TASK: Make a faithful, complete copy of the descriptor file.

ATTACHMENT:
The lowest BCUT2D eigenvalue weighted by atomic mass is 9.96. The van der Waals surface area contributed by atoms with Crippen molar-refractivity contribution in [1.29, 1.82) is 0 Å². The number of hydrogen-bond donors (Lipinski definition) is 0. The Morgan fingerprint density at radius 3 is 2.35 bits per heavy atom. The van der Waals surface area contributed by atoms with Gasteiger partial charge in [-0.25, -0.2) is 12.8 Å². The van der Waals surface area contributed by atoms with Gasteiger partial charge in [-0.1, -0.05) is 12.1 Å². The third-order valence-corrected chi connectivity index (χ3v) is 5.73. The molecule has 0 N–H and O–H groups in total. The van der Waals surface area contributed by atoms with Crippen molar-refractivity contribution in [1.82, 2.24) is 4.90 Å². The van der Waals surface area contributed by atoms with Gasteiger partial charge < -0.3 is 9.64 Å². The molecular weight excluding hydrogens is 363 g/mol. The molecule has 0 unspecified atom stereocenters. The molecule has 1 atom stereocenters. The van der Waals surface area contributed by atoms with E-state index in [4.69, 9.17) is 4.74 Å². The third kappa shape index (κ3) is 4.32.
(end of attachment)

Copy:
The lowest BCUT2D eigenvalue weighted by atomic mass is 9.96. The van der Waals surface area contributed by atoms with Crippen molar-refractivity contribution in [1.29, 1.82) is 0 Å². The number of hydrogen-bond donors (Lipinski definition) is 0. The Morgan fingerprint density at radius 3 is 2.35 bits per heavy atom. The van der Waals surface area contributed by atoms with Gasteiger partial charge in [-0.25, -0.2) is 12.8 Å². The van der Waals surface area contributed by atoms with Gasteiger partial charge in [-0.1, -0.05) is 12.1 Å². The third-order valence-corrected chi connectivity index (χ3v) is 5.73. The molecule has 0 N–H and O–H groups in total. The van der Waals surface area contributed by atoms with Crippen molar-refractivity contribution in [1.82, 2.24) is 4.90 Å². The van der Waals surface area contributed by atoms with Gasteiger partial charge < -0.3 is 9.64 Å². The molecular weight excluding hydrogens is 363 g/mol. The molecule has 0 unspecified atom stereocenters. The molecule has 1 atom stereocenters. The van der Waals surface area contributed by atoms with E-state index in [4.69, 9.17) is 4.74 Å². The third kappa shape index (κ3) is 4.32.